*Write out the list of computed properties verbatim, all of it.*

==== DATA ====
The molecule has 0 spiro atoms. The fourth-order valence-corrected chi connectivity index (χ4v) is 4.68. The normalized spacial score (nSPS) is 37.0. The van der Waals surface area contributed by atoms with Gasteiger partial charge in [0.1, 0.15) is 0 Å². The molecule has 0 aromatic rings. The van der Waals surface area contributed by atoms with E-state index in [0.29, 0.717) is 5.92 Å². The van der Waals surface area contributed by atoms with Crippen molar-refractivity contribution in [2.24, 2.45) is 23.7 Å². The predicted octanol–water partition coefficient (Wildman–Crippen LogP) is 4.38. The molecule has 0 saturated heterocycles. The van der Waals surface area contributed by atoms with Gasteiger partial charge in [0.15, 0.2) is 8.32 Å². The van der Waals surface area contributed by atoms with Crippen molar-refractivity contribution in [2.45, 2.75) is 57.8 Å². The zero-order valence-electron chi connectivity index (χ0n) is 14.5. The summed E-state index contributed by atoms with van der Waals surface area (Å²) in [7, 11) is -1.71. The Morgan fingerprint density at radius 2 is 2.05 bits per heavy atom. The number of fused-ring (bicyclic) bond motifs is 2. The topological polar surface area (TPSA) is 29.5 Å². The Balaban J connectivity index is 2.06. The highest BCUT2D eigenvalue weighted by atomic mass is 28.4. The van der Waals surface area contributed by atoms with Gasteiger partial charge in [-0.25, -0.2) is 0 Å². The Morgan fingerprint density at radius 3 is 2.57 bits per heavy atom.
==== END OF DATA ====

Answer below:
The molecule has 0 spiro atoms. The fourth-order valence-corrected chi connectivity index (χ4v) is 4.68. The normalized spacial score (nSPS) is 37.0. The van der Waals surface area contributed by atoms with Gasteiger partial charge in [0.1, 0.15) is 0 Å². The molecule has 0 aromatic rings. The van der Waals surface area contributed by atoms with E-state index in [0.29, 0.717) is 5.92 Å². The van der Waals surface area contributed by atoms with Crippen molar-refractivity contribution in [2.24, 2.45) is 23.7 Å². The predicted octanol–water partition coefficient (Wildman–Crippen LogP) is 4.38. The molecule has 0 saturated heterocycles. The van der Waals surface area contributed by atoms with Gasteiger partial charge in [0.15, 0.2) is 8.32 Å². The van der Waals surface area contributed by atoms with Crippen molar-refractivity contribution in [2.45, 2.75) is 57.8 Å². The zero-order valence-electron chi connectivity index (χ0n) is 14.5. The summed E-state index contributed by atoms with van der Waals surface area (Å²) in [7, 11) is -1.71. The Morgan fingerprint density at radius 2 is 2.05 bits per heavy atom. The number of fused-ring (bicyclic) bond motifs is 2. The topological polar surface area (TPSA) is 29.5 Å². The Balaban J connectivity index is 2.06. The highest BCUT2D eigenvalue weighted by atomic mass is 28.4. The van der Waals surface area contributed by atoms with Gasteiger partial charge in [-0.25, -0.2) is 0 Å². The Morgan fingerprint density at radius 3 is 2.57 bits per heavy atom.